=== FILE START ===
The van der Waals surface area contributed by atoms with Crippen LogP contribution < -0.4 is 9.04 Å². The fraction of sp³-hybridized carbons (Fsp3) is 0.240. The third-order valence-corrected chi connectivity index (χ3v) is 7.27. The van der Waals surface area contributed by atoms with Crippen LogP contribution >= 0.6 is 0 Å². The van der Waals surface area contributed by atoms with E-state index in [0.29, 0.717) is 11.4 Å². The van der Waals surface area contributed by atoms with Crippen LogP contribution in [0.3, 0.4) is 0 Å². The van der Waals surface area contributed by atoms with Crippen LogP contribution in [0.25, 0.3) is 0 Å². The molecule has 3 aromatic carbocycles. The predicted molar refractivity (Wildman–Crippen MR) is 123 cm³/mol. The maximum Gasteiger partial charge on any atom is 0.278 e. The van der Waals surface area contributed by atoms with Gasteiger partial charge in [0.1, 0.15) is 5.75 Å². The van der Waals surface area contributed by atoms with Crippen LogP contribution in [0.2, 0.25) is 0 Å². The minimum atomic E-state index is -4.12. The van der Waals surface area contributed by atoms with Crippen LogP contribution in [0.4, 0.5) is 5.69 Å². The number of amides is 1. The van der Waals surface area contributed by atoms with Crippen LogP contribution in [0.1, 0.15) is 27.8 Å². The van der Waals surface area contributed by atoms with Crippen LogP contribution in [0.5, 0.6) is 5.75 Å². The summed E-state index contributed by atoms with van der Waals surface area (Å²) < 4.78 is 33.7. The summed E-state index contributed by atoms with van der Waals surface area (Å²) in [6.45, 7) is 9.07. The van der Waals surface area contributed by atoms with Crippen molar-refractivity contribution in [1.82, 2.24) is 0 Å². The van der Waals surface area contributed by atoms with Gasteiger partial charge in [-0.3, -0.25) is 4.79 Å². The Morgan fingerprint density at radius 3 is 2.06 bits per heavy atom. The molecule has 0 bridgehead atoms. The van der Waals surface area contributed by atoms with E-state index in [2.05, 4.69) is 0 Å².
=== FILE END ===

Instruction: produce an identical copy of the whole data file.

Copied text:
The van der Waals surface area contributed by atoms with Crippen LogP contribution < -0.4 is 9.04 Å². The fraction of sp³-hybridized carbons (Fsp3) is 0.240. The third-order valence-corrected chi connectivity index (χ3v) is 7.27. The van der Waals surface area contributed by atoms with Crippen LogP contribution >= 0.6 is 0 Å². The van der Waals surface area contributed by atoms with E-state index in [0.29, 0.717) is 11.4 Å². The van der Waals surface area contributed by atoms with Crippen LogP contribution in [0.3, 0.4) is 0 Å². The van der Waals surface area contributed by atoms with Crippen LogP contribution in [0.25, 0.3) is 0 Å². The molecule has 3 aromatic carbocycles. The predicted molar refractivity (Wildman–Crippen MR) is 123 cm³/mol. The maximum Gasteiger partial charge on any atom is 0.278 e. The van der Waals surface area contributed by atoms with Gasteiger partial charge in [0.1, 0.15) is 5.75 Å². The van der Waals surface area contributed by atoms with Crippen LogP contribution in [0.2, 0.25) is 0 Å². The minimum atomic E-state index is -4.12. The van der Waals surface area contributed by atoms with Crippen LogP contribution in [0.4, 0.5) is 5.69 Å². The number of amides is 1. The van der Waals surface area contributed by atoms with Crippen LogP contribution in [0.1, 0.15) is 27.8 Å². The van der Waals surface area contributed by atoms with Crippen LogP contribution in [0.5, 0.6) is 5.75 Å². The summed E-state index contributed by atoms with van der Waals surface area (Å²) < 4.78 is 33.7. The summed E-state index contributed by atoms with van der Waals surface area (Å²) in [6.45, 7) is 9.07. The van der Waals surface area contributed by atoms with Crippen molar-refractivity contribution in [1.82, 2.24) is 0 Å². The van der Waals surface area contributed by atoms with Gasteiger partial charge in [-0.3, -0.25) is 4.79 Å². The Morgan fingerprint density at radius 3 is 2.06 bits per heavy atom. The molecule has 0 bridgehead atoms. The van der Waals surface area contributed by atoms with E-state index in [2.05, 4.69) is 0 Å².